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Talking is one of our natural, therapeutic tendencies as human beings. It’s recommended by experts after crises, big or small. A trouble shared is a trouble halved. But too often, when faced with a problem, we take the retributive route. Throughout civilisation, punishment has existed to cause injury to those that have injured society, neutralising the effect of wrongdoing. In modern society, is this reaction proportionate or does it perpetuate?
According to psychology studies, conversation is hardwired into us. First, it shows that we are being active, not passive, and reaching out for a connection. We feel like we’re “doing” something. Secondly, it’s about listening: by hearing ourselves, we can adjust our thoughts and feelings. It can lead us to getting help. Lastly, talking acts as a lesson. It teaches us that by verbally sharing our thoughts and feelings, it makes them less ominous than they seem in our heads.
Let’s imagine a scenario. An employee, Sarah, feels that she is being bullied at work by her colleague, Jill. She has confided in a member of senior management.
The accused is sentenced to litigation procedures, sent on leave and eventually fired. The crime is avenged. Sarah continues to work at the organisation, feeling a great sense of relief. Her productivity rises and absence lowers, showing visible signs of improvement across the board. The bully has been removed.
Jill never quite understood her own behaviours or the allegation made. Due to the formal route taken, her voice was silenced and questions left unanswered. During her leave, she felt alienated. Since losing her job to protect company reputation, Jill has found it difficult to find new work. Her mental health has vastly deteriorated; she’s angry, upset and more alone than she was before. The cycle of bullying continues.
To the company, to Sarah, and to society at large, the punisher has been duly punished. Justice has been served and future crimes have been prevented thanks to the powers of retribution. But Jill, issues still masked, may go on to bully again.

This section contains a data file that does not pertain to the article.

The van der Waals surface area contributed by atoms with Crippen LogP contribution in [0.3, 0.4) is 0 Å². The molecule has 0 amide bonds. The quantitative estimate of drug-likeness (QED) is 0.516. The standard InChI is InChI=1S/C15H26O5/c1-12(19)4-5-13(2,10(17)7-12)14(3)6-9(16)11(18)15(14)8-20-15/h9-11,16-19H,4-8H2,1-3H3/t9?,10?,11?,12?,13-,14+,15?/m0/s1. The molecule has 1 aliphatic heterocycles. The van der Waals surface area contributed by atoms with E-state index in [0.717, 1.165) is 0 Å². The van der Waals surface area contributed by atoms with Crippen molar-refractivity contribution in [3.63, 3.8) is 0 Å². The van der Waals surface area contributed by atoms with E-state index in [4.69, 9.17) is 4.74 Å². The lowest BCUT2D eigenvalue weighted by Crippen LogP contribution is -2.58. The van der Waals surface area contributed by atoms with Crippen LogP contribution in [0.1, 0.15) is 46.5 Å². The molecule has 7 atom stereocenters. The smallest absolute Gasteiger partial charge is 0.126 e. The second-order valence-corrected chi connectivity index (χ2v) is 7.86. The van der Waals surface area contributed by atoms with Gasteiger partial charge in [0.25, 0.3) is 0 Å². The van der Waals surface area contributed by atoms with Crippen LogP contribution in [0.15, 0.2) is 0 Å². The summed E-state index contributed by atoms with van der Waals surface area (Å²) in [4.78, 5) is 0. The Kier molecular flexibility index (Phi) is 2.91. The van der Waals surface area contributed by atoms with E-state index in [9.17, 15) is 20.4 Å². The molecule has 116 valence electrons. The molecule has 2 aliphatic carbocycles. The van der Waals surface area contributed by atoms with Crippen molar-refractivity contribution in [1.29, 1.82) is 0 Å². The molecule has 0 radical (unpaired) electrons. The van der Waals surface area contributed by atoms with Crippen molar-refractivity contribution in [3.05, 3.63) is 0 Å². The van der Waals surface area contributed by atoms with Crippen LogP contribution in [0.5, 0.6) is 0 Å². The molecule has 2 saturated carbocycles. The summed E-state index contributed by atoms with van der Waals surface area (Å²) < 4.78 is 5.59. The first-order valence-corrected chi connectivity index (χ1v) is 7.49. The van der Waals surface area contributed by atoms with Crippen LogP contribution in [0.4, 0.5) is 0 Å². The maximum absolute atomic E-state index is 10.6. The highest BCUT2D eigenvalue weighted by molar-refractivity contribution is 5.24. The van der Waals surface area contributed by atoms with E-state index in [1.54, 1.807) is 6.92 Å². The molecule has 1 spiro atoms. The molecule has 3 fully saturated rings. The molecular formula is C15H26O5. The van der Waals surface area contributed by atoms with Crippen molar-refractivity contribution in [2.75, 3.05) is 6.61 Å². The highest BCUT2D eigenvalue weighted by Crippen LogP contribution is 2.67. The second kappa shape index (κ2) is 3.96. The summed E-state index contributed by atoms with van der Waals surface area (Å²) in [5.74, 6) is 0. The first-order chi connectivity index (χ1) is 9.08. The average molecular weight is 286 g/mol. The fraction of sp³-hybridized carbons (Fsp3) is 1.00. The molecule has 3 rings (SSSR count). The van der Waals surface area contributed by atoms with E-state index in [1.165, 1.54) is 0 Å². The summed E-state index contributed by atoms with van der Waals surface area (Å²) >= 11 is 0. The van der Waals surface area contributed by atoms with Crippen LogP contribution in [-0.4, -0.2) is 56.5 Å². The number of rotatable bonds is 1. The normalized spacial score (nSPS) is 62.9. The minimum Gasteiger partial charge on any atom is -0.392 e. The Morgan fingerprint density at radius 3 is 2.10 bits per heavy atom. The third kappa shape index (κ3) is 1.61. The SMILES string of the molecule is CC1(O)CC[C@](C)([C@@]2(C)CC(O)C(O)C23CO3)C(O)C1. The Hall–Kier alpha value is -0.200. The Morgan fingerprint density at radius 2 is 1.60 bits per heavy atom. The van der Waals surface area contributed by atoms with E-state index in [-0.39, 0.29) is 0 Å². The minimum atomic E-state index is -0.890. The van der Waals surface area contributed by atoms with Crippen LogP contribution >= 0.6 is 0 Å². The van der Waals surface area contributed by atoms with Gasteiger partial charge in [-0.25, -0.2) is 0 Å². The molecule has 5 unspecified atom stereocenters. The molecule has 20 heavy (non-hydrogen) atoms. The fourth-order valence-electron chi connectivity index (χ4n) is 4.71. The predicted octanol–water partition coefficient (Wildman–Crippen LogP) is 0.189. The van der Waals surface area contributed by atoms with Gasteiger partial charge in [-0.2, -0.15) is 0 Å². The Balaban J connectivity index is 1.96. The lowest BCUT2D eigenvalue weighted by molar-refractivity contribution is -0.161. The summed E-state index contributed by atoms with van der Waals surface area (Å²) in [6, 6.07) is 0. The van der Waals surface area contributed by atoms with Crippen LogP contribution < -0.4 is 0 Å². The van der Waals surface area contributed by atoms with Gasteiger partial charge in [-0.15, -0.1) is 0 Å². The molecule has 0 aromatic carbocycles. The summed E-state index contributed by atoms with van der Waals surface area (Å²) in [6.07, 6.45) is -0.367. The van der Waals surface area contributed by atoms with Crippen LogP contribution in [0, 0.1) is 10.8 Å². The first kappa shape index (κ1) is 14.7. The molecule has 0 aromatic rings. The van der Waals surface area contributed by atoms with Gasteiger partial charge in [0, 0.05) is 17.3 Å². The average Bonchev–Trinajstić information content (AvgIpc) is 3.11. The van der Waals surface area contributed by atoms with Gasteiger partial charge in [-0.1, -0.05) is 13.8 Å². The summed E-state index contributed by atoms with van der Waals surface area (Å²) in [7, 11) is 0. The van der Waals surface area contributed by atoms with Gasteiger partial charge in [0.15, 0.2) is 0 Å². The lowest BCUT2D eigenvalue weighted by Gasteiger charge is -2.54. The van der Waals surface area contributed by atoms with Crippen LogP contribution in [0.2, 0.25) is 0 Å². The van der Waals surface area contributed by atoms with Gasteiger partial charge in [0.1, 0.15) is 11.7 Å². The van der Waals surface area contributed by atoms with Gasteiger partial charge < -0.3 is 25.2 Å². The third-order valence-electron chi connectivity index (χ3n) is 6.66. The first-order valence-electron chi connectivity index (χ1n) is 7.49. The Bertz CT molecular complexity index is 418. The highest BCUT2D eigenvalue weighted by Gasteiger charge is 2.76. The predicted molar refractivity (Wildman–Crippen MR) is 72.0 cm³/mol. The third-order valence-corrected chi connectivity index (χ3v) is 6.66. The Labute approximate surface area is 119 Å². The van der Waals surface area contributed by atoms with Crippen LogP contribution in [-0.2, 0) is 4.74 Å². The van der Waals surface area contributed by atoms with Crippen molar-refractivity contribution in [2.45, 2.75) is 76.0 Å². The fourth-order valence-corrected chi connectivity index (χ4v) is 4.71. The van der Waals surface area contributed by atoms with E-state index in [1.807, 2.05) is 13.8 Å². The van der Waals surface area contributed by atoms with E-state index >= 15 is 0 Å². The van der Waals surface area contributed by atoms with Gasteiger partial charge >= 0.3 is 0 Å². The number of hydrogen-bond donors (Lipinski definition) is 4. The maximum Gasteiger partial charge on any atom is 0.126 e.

Jill and Sarah are asked to attend mediation. The process is facilitated by an external and objective third party, with both parties allowed uninterrupted speaking time to voice their issues in a single room. Sarah is able to speak to her bully and share her feelings. Jill is initially hostile and confrontational. As the meeting continues, Jill breaks down. It transpires that she faces significant stress from her home life and exposes past traumas. Both Jill and Sarah share many of the same feelings, but from different contexts. A mutual understanding is gained and a resolution is reached.
Sarah and Jill both return to work with a greater understanding of the importance of positive dialogue, collaboration and compassion. Sarah’s worries are eased and she no longer feels bullied. Jill, for the first time, feels like she has been listened to and understood. She agrees to undergo therapy to work through her personal issues. She was made to see that she was exhibiting negative behaviours – and now she won’t bully again.
One careful conversation could lead to much greater things. Secrets can be uncovered, trauma revealed and understanding shared. A connection between the unlikeliest of partners can even arise. Data suggests that people bully due to the following reasons:
- Stress and trauma
- Low self-esteem
- They’ve been bullied
- Difficult home life
- Low access to education
These are sad realities to live in. It’s proven that some simply do not possess the ability to respond positively to negative situations. Others have positive interactions due to support, education and lack of past trauma. It’s the great dichotomy of human nature.
Should we listen and understand, or should we punish?
How would you wish to be treated?